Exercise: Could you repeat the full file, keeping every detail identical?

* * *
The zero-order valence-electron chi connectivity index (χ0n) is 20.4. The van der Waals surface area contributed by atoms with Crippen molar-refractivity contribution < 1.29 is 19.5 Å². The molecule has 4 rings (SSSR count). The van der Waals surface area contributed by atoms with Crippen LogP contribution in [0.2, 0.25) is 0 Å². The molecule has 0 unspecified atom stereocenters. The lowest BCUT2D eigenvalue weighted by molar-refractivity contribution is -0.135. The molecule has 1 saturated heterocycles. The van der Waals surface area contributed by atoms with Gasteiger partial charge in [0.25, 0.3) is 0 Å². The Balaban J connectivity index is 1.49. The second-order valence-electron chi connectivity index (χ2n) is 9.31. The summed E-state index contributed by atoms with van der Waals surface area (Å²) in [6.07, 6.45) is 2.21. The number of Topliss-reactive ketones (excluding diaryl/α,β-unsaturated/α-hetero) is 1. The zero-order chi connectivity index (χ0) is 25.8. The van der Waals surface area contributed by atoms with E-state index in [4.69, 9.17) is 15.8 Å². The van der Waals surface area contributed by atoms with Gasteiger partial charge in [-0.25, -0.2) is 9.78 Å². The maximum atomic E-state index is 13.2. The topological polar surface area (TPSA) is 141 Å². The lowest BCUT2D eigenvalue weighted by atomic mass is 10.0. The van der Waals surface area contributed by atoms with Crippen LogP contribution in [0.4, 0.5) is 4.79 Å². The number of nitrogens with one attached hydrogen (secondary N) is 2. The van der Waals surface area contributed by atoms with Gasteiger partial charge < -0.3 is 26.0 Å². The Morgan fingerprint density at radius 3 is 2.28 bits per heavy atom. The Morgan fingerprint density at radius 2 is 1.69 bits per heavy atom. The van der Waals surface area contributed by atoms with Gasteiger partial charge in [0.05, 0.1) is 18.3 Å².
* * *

The zero-order valence-electron chi connectivity index (χ0n) is 20.4. The van der Waals surface area contributed by atoms with Crippen molar-refractivity contribution < 1.29 is 19.5 Å². The molecule has 4 rings (SSSR count). The van der Waals surface area contributed by atoms with Crippen LogP contribution in [0.2, 0.25) is 0 Å². The molecule has 0 unspecified atom stereocenters. The lowest BCUT2D eigenvalue weighted by molar-refractivity contribution is -0.135. The molecule has 1 saturated heterocycles. The van der Waals surface area contributed by atoms with Gasteiger partial charge in [0.25, 0.3) is 0 Å². The Balaban J connectivity index is 1.49. The second-order valence-electron chi connectivity index (χ2n) is 9.31. The summed E-state index contributed by atoms with van der Waals surface area (Å²) in [6.07, 6.45) is 2.21. The number of Topliss-reactive ketones (excluding diaryl/α,β-unsaturated/α-hetero) is 1. The zero-order chi connectivity index (χ0) is 25.8. The van der Waals surface area contributed by atoms with E-state index in [4.69, 9.17) is 15.8 Å². The van der Waals surface area contributed by atoms with Gasteiger partial charge in [-0.25, -0.2) is 9.78 Å². The maximum atomic E-state index is 13.2. The topological polar surface area (TPSA) is 141 Å². The lowest BCUT2D eigenvalue weighted by atomic mass is 10.0. The van der Waals surface area contributed by atoms with Crippen LogP contribution in [0.4, 0.5) is 4.79 Å². The number of nitrogens with one attached hydrogen (secondary N) is 2. The van der Waals surface area contributed by atoms with Gasteiger partial charge < -0.3 is 26.0 Å². The Morgan fingerprint density at radius 3 is 2.28 bits per heavy atom. The Morgan fingerprint density at radius 2 is 1.69 bits per heavy atom. The van der Waals surface area contributed by atoms with Gasteiger partial charge in [0.05, 0.1) is 18.3 Å².